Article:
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A sampling of the controversies Bishop Robert Morlino has found himself in

A sampling of the controversies Bishop Robert Morlino has found himself in

Center of controversy

Madison Catholic Bishop Robert Morlino has found himself at the center of numerous controversies and dust-ups in the past decade. A sampling:

ISSUE: Six months into his tenure, Morlino wrote in the Catholic Herald newspaper that Madison appears to be a community that has “a high comfort level with virtually no public morality.” The episode outraged many residents and kicked off a continuing parlor game of parsing his every utterance.

OUTCOME: Morlino said he meant no offense and was merely pointing out that there are few common starting points for discussions about moral reasoning in such a diverse city.

ISSUE: In 2005, Morlino joined a federal advisory board for the Western Hemisphere Institute for Security Cooperation, a training facility for Latin American military leaders formerly known as the notorious School of the Americas. Critics held a 25-hour session of prayer and fasting at the Bishop O’Connor Center.

OUTCOME: Morlino defended the board as a group of outsiders whose role is to advise Congress on correcting any problems at the facility. His service on the board ended in 2009.

ISSUE: In 2006, Morlino ordered all priests to play, without comment, a recorded message from him at Mass the weekend before state elections. In the message, Morlino voiced opposition to same-sex marriage, the death penalty and embryonic stem-cell research, all ballot-related issues that year. He threatened “serious consequences” to priests who signaled any disagreement.

OUTCOME: Parishioners at several parishes walked out or stood with their backs to the altar when the message was played. At the polls, voters approved a state ban on same-sex marriage, just as Morlino hoped.

ISSUE: A survey firm hired by the diocese to gauge support for rebuilding St. Raphael Cathedral sued the diocese in 2008, claiming the diocese owed it $350,000. The firm said the diocese stopped payment after it refused to turn over confidential information requested by Morlino, including names of priests who complained about him. In a subsequent court filing, Morlino denied asking for the information.

OUTCOME: The diocese and the survey firm reached an agreement out of court that was never disclosed. They issued a joint statement calling the whole thing “a misunderstanding.”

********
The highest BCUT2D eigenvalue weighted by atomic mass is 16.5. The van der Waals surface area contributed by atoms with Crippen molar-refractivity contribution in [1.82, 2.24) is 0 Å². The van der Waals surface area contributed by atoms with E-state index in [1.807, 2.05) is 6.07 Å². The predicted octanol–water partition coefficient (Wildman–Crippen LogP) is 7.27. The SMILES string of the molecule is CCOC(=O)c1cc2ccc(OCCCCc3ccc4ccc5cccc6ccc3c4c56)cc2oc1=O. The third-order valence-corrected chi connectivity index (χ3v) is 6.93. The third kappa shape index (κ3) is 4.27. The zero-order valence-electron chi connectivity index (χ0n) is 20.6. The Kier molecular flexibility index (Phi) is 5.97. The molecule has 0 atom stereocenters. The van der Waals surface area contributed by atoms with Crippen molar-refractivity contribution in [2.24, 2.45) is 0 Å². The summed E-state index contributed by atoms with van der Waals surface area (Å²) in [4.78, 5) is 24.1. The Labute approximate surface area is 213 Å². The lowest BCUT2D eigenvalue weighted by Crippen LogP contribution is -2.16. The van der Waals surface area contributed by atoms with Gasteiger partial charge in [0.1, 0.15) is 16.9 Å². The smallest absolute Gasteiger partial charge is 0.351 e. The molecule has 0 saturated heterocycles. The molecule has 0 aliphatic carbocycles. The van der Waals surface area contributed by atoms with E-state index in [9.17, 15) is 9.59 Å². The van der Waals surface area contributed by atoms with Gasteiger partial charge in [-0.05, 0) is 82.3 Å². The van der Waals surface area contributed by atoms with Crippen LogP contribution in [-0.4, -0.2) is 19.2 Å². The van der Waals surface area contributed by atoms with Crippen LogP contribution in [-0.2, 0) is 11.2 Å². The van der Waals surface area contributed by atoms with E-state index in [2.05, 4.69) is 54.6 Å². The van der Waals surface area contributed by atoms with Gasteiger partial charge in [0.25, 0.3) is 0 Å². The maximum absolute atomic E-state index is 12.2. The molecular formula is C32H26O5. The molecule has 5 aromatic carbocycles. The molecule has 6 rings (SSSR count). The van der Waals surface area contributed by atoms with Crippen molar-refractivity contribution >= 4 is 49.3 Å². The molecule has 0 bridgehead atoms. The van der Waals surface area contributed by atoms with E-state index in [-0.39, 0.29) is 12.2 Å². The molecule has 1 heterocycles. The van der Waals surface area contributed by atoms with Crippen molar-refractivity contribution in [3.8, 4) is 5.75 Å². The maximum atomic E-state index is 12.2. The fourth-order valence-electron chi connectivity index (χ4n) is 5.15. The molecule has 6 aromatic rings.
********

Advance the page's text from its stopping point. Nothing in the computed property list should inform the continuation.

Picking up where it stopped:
ISSUE: In 2009, Morlino fired Ruth Kolpack, a pastoral associate at St. Thomas Apostle Catholic Church in Beloit. Kolpack, a church employee for 26 years, said she was let go after a 10-minute meeting in which Morlino asked her to renounce her master’s thesis in which she criticized the church’s doctrine of male-only ordination, among other things.

OUTCOME: Kolpack’s supporters signed petitions and held rallies. Morlino stood by his decision, suggesting Kolpack opposed church teachings not just in her thesis but in her role as a teacher of Catholic doctrine. Kolpack denied the charge.

ISSUE: After Morlino installed three priests from the Spain-based Society of Jesus Christ the Priest at St. Mary’s Catholic Church in Platteville in 2010, 469 of the church’s approximately 1,200 members signed a petition seeking the removal of the traditionalist priests. Morlino met with about 200 church members at a heated meeting in an attempt to quell the uprising.

OUTCOME: Morlino stood by the priests and warned critics they could face church sanctions if they continued to spread “rumors and gossip.” Last year, the church’s 77-year-old school closed after donations plunged. “It’s still a fragmented parish,” said Myron Tranel, a member of the parish finance council who estimates the number of active families has fallen by nearly half. Many now travel to parishes in Cuba City, Hazel Green and Belmont for Mass, he said.

ISSUE: Last year, Morlino banned two longtime Madison nuns, and two other women connected to an interfaith spirituality center, from holding workshops or providing spiritual direction or guidance at any Catholic church in the diocese.The women supposedly strayed too far from church teachings.

OUTCOME: More than 125 faculty and staff members at Edgewood College in Madison signed a statement of support for two of the women — a nun and a retired professor of philosophy — both former Edgewood staff members.

— Doug Erickson

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